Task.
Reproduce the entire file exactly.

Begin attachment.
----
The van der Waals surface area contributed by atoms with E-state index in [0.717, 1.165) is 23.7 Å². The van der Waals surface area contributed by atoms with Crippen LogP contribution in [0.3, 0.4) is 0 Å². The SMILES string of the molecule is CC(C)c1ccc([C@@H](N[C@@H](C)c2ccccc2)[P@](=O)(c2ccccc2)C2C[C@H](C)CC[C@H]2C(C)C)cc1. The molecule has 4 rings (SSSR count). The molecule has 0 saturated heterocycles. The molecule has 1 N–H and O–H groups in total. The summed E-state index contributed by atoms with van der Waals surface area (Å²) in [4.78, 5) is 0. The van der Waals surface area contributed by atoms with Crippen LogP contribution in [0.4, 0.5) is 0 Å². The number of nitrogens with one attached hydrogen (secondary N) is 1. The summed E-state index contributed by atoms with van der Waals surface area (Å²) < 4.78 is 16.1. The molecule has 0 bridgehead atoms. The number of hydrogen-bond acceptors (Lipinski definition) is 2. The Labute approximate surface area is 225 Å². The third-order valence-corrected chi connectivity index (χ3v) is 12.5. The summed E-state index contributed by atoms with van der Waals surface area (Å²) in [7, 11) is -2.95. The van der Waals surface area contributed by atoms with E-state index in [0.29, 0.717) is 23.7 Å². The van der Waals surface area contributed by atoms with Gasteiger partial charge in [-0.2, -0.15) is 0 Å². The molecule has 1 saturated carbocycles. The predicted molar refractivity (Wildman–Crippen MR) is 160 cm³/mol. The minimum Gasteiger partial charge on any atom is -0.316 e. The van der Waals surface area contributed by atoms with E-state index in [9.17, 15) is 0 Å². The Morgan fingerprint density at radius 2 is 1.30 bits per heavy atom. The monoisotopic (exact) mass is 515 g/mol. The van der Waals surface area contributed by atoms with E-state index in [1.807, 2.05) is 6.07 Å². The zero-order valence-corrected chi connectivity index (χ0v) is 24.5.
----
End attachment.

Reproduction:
The van der Waals surface area contributed by atoms with E-state index in [0.717, 1.165) is 23.7 Å². The van der Waals surface area contributed by atoms with Crippen LogP contribution in [0.3, 0.4) is 0 Å². The SMILES string of the molecule is CC(C)c1ccc([C@@H](N[C@@H](C)c2ccccc2)[P@](=O)(c2ccccc2)C2C[C@H](C)CC[C@H]2C(C)C)cc1. The molecule has 4 rings (SSSR count). The molecule has 0 saturated heterocycles. The molecule has 1 N–H and O–H groups in total. The summed E-state index contributed by atoms with van der Waals surface area (Å²) in [4.78, 5) is 0. The van der Waals surface area contributed by atoms with Crippen LogP contribution in [0.4, 0.5) is 0 Å². The number of nitrogens with one attached hydrogen (secondary N) is 1. The summed E-state index contributed by atoms with van der Waals surface area (Å²) < 4.78 is 16.1. The molecule has 0 bridgehead atoms. The number of hydrogen-bond acceptors (Lipinski definition) is 2. The Labute approximate surface area is 225 Å². The third-order valence-corrected chi connectivity index (χ3v) is 12.5. The summed E-state index contributed by atoms with van der Waals surface area (Å²) in [7, 11) is -2.95. The van der Waals surface area contributed by atoms with E-state index in [0.29, 0.717) is 23.7 Å². The van der Waals surface area contributed by atoms with Gasteiger partial charge in [-0.2, -0.15) is 0 Å². The molecule has 1 saturated carbocycles. The predicted molar refractivity (Wildman–Crippen MR) is 160 cm³/mol. The minimum Gasteiger partial charge on any atom is -0.316 e. The van der Waals surface area contributed by atoms with E-state index in [9.17, 15) is 0 Å². The Morgan fingerprint density at radius 2 is 1.30 bits per heavy atom. The monoisotopic (exact) mass is 515 g/mol. The van der Waals surface area contributed by atoms with E-state index in [1.807, 2.05) is 6.07 Å². The zero-order valence-corrected chi connectivity index (χ0v) is 24.5.